Ray, however, cautions that “we (or anyone else) do not have direct evidence this is due to foetal sex selection.” But Mahvish Parvez of the Indo-Canadian Women’s Association in Edmonton, says, “There is a strong suggestion that the skewed ratio is due to sex-selective abortion. We know that son preference strongly persists in immigrant communities.”
Many western nations have banned sex selection for non-medical purposes – the US is a notable exception. It is a profitable business there, with gender determination technologies easily available, both online and offline, and clients flying in from the UK, Australia and probably India too.
In 2006, two professors from Columbia University, Douglas Almond and Lena Edlund, examined the year 2000 US Census data and found that while more boys than girls are born by a ratio of 1.05 to 1 among families of Chinese, Korean and Indian descent, the ratio increased if the first child was a girl. If the first two children are girls, the ratio was 50% greater in favour of boys.
It’s no surprise to community activists. Maneesha Kelkar, women’s rights activist and former executive director of Manavi, a New Jersey-based organization, remembers taking a call from a woman who said she was sitting on the operating table in an abortion clinic and was being forced to have an abortion.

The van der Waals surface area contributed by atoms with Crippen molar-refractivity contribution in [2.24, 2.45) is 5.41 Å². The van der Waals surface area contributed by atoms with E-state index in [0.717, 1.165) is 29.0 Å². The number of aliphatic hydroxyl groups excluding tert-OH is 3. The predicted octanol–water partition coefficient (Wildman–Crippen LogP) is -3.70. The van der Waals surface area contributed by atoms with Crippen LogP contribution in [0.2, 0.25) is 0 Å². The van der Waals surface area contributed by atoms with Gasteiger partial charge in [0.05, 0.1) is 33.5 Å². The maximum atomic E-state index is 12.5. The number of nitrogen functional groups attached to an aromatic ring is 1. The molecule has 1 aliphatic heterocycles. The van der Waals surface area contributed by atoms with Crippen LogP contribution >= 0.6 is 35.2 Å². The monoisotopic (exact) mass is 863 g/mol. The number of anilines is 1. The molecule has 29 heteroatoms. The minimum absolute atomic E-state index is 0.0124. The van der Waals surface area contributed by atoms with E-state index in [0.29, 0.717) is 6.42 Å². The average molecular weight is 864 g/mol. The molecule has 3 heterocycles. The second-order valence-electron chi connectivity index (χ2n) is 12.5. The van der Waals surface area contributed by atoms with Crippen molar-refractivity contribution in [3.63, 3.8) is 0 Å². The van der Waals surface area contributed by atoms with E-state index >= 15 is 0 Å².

“She didn’t tell me if the foetus was a girl, or why she was being told to have the abortion. When I asked what was preventing her from walking out, she said, ‘My in-laws are in the waiting room’ .”
Following such alarming reports of immigrant cultural behaviour, US Congressman Trent Franks had introduced a bill to ban sex-selective abortions (the Congress rejected it on Thursday). Kelkar feels the language around the Bill was “extremely anti-immigrant, anti-women”.
It “was going to target the immigrant community and add to the already anti-immigrant feeling in the US. It is unlikely to prevent Indian families from aborting female foetuses. You cannot legislate away a social issue.”
The negative publicity for the Indian community is one reason why some researchers caution against jumping the gun. Prabhat Jha, founding director of the Centre for Global Health Research, Toronto, says, “We need more evidence to confirm what is a suggestive pattern.
The Ontario estimates suggested selective abortion is still uncommon – about 1% of all births to South Asian-born women. Even in India, selective abortion is about 2% of all births. We need to be careful about stigma – do we want the 99% of South Asian families who don’t chose selective abortion in Ontario (if true, and that is not certain) to have a label as such?” He also warns that “we need to be very careful about putting any barriers that prevent women, especially newly migrant women who have low use of health care, from accessing good technologies (like ultrasound).”
The problem is that many immigrants live within their own social enclaves and may face the same social pressures as they would in India. Kelkar says, “I have heard so many women say, “Let my first child be a boy, then I won’t worry about the next.” It’s all about undervaluing the girl child, whether it is Surat, Southall or San Francisco.
(With inputs from Vrushali Haldipur in New York and Ashis Ray in London)